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Sea Lions Exposed To Toxic Algae At Risk Of Brain Damage and Memory Loss, Study Shows

Dec 15, 2015 10:54 AM EST
Sea Lion
Californian sea lions exposed to lethal doses of an algal toxin known as domoic acid are suffering from brain damage and memory loss.
(Photo : Flickr: Michael R Perry)

An algal toxin known as domoic acid is causing brain damage and loss of spatial memory in California sea lions, according to researchers from the University of California, Santa Cruz. This may help explain why so many of these marine mammals are getting stranded along the West Coast.

Domoic acid is a deadly neurotoxin that is produced by naturally occurring marine algae. What's worse is the algal blooms that produce this toxin thrive in warmer waters brought on by climate change. High levels of this neurotoxin were also recently detected in Dungeness crabs, prompting officials to delay the opening of crab season along the West Coast and warn seafood lovers to steer clear of Dungeness and Rock crabs. Essentially, when domoic acid accumulates in these shellfish, other marine animals, such as sea lions, that feed on these crustaceans are exposed to dangerously high levels of the neurotoxin, researchers explain. 

A record-high number of sea lions have found themselves stranded along the California coast this year, and while previous studies have characterized the clinical effects of the toxin, until now researchers were in the dark about the behavioral effects of domoic acid, according to a news release.

"One thing that had been known and fairly well demonstrated is that DA (Domoic Acid) leads to fairly reliable neurologic conditions. While other neurotoxins might cause general brain damage, DA seemed to cause reliable, specific lesions on the hippocampus. In humans, this results in an illness called amnesiac shellfish poisoning when shellfish who've eaten the algae are ingested," Peter Cook, who led the study as a graduate student at UC Santa Cruz and is now at Emory University, told the Washington Post. "It hadn't really been studied in marine mammals. People didn't see it as a large-scale ecological concern."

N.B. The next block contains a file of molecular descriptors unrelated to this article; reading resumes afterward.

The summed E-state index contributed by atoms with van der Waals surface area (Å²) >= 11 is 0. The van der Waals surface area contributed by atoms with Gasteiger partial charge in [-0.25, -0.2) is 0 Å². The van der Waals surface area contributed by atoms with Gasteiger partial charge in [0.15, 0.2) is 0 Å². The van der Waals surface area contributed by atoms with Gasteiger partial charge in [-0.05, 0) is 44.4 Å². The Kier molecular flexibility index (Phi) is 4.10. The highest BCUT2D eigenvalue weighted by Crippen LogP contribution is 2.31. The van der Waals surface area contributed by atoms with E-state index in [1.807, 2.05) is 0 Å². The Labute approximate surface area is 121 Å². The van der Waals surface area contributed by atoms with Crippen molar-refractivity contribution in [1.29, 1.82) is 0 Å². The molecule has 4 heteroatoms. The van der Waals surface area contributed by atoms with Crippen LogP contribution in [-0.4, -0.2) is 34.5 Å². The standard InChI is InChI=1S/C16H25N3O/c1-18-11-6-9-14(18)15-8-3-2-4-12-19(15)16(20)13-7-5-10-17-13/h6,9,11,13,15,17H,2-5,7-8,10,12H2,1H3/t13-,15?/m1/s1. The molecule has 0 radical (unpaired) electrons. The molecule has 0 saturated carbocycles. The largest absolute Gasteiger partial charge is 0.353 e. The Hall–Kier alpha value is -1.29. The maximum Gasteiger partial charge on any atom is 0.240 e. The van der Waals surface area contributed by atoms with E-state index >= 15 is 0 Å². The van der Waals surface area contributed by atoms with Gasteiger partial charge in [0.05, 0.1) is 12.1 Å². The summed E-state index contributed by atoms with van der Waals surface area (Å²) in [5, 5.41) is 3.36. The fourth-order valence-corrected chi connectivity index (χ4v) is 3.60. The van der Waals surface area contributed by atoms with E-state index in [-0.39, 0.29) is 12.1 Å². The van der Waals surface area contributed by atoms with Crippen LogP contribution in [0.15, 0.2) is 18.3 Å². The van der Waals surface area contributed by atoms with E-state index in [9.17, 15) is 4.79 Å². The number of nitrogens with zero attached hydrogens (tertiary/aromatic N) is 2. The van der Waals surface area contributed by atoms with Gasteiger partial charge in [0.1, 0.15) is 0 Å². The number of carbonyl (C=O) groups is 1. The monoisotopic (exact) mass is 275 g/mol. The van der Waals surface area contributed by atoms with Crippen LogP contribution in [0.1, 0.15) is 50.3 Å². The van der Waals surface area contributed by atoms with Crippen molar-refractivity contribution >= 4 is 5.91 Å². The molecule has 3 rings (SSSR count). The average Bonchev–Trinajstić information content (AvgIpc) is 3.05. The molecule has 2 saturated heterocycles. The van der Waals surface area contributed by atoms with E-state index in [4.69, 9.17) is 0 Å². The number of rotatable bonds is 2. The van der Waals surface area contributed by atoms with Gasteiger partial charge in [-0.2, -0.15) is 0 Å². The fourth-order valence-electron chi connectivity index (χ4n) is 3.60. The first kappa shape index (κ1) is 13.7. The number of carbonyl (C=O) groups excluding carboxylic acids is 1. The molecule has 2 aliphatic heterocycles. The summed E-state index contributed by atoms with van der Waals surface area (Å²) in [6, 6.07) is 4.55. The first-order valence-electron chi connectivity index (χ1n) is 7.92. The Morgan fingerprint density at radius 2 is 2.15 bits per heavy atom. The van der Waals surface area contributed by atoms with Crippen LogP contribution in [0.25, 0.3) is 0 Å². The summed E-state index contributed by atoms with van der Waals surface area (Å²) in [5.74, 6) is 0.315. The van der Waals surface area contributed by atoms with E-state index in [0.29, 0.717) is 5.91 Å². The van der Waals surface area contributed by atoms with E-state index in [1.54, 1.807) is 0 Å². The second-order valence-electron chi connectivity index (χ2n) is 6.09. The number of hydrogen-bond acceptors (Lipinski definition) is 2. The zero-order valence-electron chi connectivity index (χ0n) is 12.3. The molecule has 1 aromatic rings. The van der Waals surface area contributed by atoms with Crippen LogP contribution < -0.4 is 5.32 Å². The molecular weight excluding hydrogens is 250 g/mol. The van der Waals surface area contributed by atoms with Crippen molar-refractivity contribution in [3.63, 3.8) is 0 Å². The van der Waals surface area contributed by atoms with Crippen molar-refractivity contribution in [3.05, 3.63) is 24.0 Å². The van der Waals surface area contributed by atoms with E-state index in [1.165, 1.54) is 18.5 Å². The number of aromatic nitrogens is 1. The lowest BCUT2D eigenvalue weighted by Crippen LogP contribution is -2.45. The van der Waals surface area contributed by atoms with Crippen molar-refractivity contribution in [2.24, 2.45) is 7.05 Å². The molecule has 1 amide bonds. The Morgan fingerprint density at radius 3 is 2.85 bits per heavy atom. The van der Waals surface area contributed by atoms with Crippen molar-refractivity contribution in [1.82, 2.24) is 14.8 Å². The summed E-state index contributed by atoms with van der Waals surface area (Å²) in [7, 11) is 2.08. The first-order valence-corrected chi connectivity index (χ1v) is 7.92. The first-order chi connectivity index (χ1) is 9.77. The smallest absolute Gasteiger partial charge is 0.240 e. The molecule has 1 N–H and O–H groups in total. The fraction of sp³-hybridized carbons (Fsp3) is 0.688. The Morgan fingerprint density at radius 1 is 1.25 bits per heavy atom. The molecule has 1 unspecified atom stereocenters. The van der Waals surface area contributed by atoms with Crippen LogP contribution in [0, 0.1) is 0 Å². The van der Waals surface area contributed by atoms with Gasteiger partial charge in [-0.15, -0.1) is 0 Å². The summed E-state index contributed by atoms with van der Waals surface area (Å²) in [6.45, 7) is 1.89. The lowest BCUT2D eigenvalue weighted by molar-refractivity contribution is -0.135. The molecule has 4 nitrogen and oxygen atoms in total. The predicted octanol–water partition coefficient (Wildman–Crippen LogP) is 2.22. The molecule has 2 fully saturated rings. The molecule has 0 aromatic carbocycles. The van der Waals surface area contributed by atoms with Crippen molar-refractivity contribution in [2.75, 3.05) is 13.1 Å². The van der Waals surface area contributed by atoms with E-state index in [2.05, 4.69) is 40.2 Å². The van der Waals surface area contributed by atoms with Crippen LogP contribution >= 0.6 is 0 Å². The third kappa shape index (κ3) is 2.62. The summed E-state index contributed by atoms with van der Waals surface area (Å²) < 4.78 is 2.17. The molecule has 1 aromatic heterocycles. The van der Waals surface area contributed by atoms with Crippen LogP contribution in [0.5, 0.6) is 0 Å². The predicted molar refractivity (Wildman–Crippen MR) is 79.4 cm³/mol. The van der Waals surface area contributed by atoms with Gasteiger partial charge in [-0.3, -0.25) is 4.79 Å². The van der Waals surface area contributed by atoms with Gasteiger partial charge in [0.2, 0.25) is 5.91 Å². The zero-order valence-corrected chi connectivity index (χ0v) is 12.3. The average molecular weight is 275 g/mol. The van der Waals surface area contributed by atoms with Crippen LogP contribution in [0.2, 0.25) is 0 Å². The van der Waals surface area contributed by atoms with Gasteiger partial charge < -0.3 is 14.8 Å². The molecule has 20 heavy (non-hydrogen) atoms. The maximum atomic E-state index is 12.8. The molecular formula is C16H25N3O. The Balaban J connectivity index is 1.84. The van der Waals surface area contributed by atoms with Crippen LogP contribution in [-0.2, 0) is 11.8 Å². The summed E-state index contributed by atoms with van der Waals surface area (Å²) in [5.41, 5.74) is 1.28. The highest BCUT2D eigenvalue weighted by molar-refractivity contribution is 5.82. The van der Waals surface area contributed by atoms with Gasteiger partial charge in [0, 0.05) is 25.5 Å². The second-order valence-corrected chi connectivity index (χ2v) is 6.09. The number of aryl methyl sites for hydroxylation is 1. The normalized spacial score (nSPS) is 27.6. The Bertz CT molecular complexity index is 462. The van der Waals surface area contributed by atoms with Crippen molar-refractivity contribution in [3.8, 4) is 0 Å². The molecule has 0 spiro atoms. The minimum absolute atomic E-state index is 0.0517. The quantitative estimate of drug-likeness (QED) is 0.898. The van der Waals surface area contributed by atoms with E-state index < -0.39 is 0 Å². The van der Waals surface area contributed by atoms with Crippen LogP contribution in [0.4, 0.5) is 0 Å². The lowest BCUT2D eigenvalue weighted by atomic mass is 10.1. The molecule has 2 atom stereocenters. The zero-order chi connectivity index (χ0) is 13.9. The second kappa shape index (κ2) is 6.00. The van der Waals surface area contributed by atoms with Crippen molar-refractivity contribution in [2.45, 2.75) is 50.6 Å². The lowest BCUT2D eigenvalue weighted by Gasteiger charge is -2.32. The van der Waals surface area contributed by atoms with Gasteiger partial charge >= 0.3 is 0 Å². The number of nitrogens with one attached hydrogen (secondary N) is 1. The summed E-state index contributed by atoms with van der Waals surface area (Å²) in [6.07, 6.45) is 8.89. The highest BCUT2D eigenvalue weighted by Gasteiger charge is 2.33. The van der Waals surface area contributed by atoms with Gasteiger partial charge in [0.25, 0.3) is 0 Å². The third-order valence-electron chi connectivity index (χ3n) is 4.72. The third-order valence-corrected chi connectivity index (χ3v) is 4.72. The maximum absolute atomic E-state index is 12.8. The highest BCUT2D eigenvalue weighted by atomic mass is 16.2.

For their study, researchers worked with 30 Californian sea lions that were found stranded and are currently receiving rehabilitative care from the Marine Mammal Center. These animals were tested for spatial memory and behavior for abnormalities, and their brains were scanned so that researchers could better assess the extent of brain lesions and domoic acid-related damage in the affected animals.

Compared to healthy individuals, sea lions exposed to domoic acid had severe damage to their hippocampus, which is the part of the brain responsible for memory. Additionally, the brain pathway between the hippocampus and the thalamus - a network that is essential for the formation of memories of events or experiences - was damaged in sea lions exposed to domoic acid. (Scroll to read more...)

Domoic Acid Brain Damage
(Photo : The Marine Mammal Center)
Damage to the hippocampus, a part of the brain involved in memory, is often seen in sea lions with domoic acid poisoning. Left: a normal California sea lion brain section. Right: California sea lion brain that has been affected by domoic acid exposure -- notice the shrunken hippocampus in the center of the brain section.

When correlating hippocampal damage to specific behavioral impairments, researchers found sea lions with hippocampal lesions exhibited impaired performance on short-and long-term spatial memory tasks. Researchers say this is likely to impact a sea lion's ability to find food and may explain why they end up in unusual places, far outside their normal range.

However, brain lesions and permanent brain damage from domoic acid exposure develops over time. Therefore, those sea lions exposed to less-lethal doses of this neurotoxin may only experience seizures and disorientation.  

"What isn't well understood yet is the dose response," Cook added in the university's release. "We don't know how heavy the exposure needs to be, or how often repeated, to cause this kind of brain damage, and we don't know the effects of repeated low-dose exposure."

Their findings were recently published in the journal Science.

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Lethal Crabs: Seafood Lovers Told To Avoid Dungeness and Rock Crabs

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